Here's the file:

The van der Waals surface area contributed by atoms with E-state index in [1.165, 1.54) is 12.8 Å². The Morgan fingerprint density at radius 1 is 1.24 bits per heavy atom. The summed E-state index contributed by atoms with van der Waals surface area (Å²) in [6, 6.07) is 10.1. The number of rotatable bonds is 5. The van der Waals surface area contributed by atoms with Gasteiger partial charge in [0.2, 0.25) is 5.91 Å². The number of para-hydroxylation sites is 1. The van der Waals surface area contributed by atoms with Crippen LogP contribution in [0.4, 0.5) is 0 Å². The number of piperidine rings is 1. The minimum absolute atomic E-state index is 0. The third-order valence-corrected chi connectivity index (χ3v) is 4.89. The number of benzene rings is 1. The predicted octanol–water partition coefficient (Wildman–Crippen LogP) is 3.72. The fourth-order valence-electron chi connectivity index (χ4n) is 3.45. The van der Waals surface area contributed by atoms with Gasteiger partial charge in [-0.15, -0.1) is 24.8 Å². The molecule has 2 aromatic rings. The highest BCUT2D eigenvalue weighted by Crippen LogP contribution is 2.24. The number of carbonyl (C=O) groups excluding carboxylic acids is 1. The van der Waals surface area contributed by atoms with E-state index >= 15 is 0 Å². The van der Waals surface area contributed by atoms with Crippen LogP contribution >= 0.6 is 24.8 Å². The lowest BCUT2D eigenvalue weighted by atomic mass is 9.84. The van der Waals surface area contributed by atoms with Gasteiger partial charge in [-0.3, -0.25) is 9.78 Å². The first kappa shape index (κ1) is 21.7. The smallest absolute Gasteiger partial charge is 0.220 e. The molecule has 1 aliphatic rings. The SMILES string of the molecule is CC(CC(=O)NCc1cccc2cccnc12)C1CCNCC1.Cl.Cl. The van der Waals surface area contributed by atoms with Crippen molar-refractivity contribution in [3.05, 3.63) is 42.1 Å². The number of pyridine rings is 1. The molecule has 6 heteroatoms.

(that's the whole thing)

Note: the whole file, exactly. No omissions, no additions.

The van der Waals surface area contributed by atoms with E-state index in [1.165, 1.54) is 12.8 Å². The Morgan fingerprint density at radius 1 is 1.24 bits per heavy atom. The summed E-state index contributed by atoms with van der Waals surface area (Å²) in [6, 6.07) is 10.1. The number of rotatable bonds is 5. The van der Waals surface area contributed by atoms with Gasteiger partial charge in [0.2, 0.25) is 5.91 Å². The number of para-hydroxylation sites is 1. The van der Waals surface area contributed by atoms with Crippen LogP contribution in [0.4, 0.5) is 0 Å². The number of piperidine rings is 1. The minimum absolute atomic E-state index is 0. The third-order valence-corrected chi connectivity index (χ3v) is 4.89. The number of benzene rings is 1. The predicted octanol–water partition coefficient (Wildman–Crippen LogP) is 3.72. The fourth-order valence-electron chi connectivity index (χ4n) is 3.45. The van der Waals surface area contributed by atoms with Gasteiger partial charge in [-0.15, -0.1) is 24.8 Å². The molecule has 2 aromatic rings. The highest BCUT2D eigenvalue weighted by Crippen LogP contribution is 2.24. The number of carbonyl (C=O) groups excluding carboxylic acids is 1. The van der Waals surface area contributed by atoms with E-state index >= 15 is 0 Å². The van der Waals surface area contributed by atoms with Crippen LogP contribution >= 0.6 is 24.8 Å². The lowest BCUT2D eigenvalue weighted by atomic mass is 9.84. The van der Waals surface area contributed by atoms with Gasteiger partial charge in [-0.3, -0.25) is 9.78 Å². The first kappa shape index (κ1) is 21.7. The smallest absolute Gasteiger partial charge is 0.220 e. The molecule has 1 aliphatic rings. The SMILES string of the molecule is CC(CC(=O)NCc1cccc2cccnc12)C1CCNCC1.Cl.Cl. The van der Waals surface area contributed by atoms with Crippen molar-refractivity contribution in [3.05, 3.63) is 42.1 Å². The number of pyridine rings is 1. The molecule has 6 heteroatoms.